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Old 17-03-2014, 10:28   #50
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I find folks that are hard over on terms and knowledge to be a bit boring and even borderline bully-ish about their opinions of self. Sailing away is freedom and freedom is free, all you have to do is get away from those that wish to put a price on your freedom. Sail with whatever level of skill you feel is good for you, the sea will teach you as you go, and that is how everyone else learned as well. But keep the joy in it, and stay away from expensive looking boats. They will likely be more concerned about "their" money than your freedom, decide for yourself if you that is an appropriate attitude for them to hold over you.
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Old 17-03-2014, 10:42   #51
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Re: Does Cruising mean we have to become Full On Seamen??

Install Inmarsat fleet broadband or Iridium Pilot on you yacht then when the **** hits the fan, google or start a thread here to fill in your knowledge gaps
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Old 17-03-2014, 10:46   #52
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Re: Does Cruising mean we have to become Full On Seamen??

There are a lot of people out there who sail boats from an armchair in a nice warm room. They have the time and are in the position to look things up.

In some cases there is more Bull/ s*** around than in a field of cows with diarrhoea.

Then again there are some very, very knowledgeable people worth listening to who have excellent advice.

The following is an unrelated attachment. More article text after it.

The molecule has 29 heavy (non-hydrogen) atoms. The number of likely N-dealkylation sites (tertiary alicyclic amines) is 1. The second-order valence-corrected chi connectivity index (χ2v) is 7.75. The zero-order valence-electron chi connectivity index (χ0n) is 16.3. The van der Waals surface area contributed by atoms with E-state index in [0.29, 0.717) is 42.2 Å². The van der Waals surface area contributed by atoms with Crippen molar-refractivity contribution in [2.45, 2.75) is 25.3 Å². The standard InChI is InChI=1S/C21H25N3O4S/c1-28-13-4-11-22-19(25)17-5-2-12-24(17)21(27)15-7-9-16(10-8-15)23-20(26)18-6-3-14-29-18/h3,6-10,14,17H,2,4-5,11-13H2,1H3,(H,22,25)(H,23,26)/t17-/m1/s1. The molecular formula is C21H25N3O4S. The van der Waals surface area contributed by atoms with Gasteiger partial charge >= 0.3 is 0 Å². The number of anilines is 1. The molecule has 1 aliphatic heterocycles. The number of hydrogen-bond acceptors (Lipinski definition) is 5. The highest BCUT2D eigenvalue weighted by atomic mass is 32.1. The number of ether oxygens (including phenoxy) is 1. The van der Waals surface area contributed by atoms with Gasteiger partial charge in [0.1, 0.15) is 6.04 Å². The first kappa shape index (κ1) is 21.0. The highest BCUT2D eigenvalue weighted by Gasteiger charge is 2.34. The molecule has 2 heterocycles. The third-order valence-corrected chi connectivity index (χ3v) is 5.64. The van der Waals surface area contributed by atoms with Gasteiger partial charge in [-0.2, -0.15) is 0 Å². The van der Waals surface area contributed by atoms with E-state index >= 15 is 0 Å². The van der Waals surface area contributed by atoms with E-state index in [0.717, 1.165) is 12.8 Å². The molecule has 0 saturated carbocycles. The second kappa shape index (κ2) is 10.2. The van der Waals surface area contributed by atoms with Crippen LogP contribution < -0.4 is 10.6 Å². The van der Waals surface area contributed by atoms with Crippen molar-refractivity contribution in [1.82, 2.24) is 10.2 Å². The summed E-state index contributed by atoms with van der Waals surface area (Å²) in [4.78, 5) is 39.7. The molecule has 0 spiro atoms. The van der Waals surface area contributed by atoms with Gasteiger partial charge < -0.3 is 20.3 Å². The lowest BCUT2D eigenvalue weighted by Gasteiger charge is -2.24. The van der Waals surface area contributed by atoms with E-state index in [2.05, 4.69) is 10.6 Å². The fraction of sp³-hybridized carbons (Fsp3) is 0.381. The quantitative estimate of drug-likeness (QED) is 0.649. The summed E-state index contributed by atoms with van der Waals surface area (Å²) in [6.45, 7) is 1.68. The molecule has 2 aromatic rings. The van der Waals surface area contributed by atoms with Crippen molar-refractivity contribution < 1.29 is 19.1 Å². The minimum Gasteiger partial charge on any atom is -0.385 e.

The good thing about knowing very little is that you don't worry about what you don't know about.

It is only when you learn how things can fail that you worry about them.

We moved aboard three years ago and have been sailing since.

When we set off I thought I knew a fair bit. I was taking my family with me so it was important to me to keep them safe.

It is only after a few years I realised how little I did know but the good news was I learnt so much more on the way.

I still have the knowledge of a gnat with Alzheimer's but I am still learning this sailing lark..
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Old 17-03-2014, 11:05   #53
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Re: Does Cruising mean we have to become Full On Seamen??

I'm having a hard time getting a bite into this thread, even though the general topic is one that usually intrigues me. The answer seems too obvious: Of course you don't have to become a "full on seaman," if by that you mean do you have to know everything about everything. No one, not even the mythical seamen of old, match this characterization.

Now, if you're probing as to whether you need to be able to run your craft safely and somewhat efficiently, I'd say yes. If you're wondering whether you need to be able to manage basic maintenance and affect simple repairs, I'd also say yes. Same goes with navigation (using whatever tools work for you), and understanding weather (short and medium term). Good anchoring skills are vital if you're not just marina hopping. And other things like being a decent cook, having some medical knowledge, being able to cope with adversity ... all these things are useful as well. I don't think you have to become an expert sailmaker, or diesel mechanic. Nor do you have to know everything about electrical or plumbing systems, but some knowledge is definitely useful. Oh, and you certainly don't have to be an expert sailor. Sailing is easy. Becoming really good at it can take a lifetime

A lot of this depends on who you are, where you cruise, your boat, your crew, and the size of your wallet. I think it's perfectly viable for a wealthy person to buy all the services they need. It means they must restrict their cruising to locations where services are more redly available, but we all face constraints. I also think it's viable for a poor person to cruise. Again, they (we) just have to deal with different constraints, and be more reliant on our own direct skills.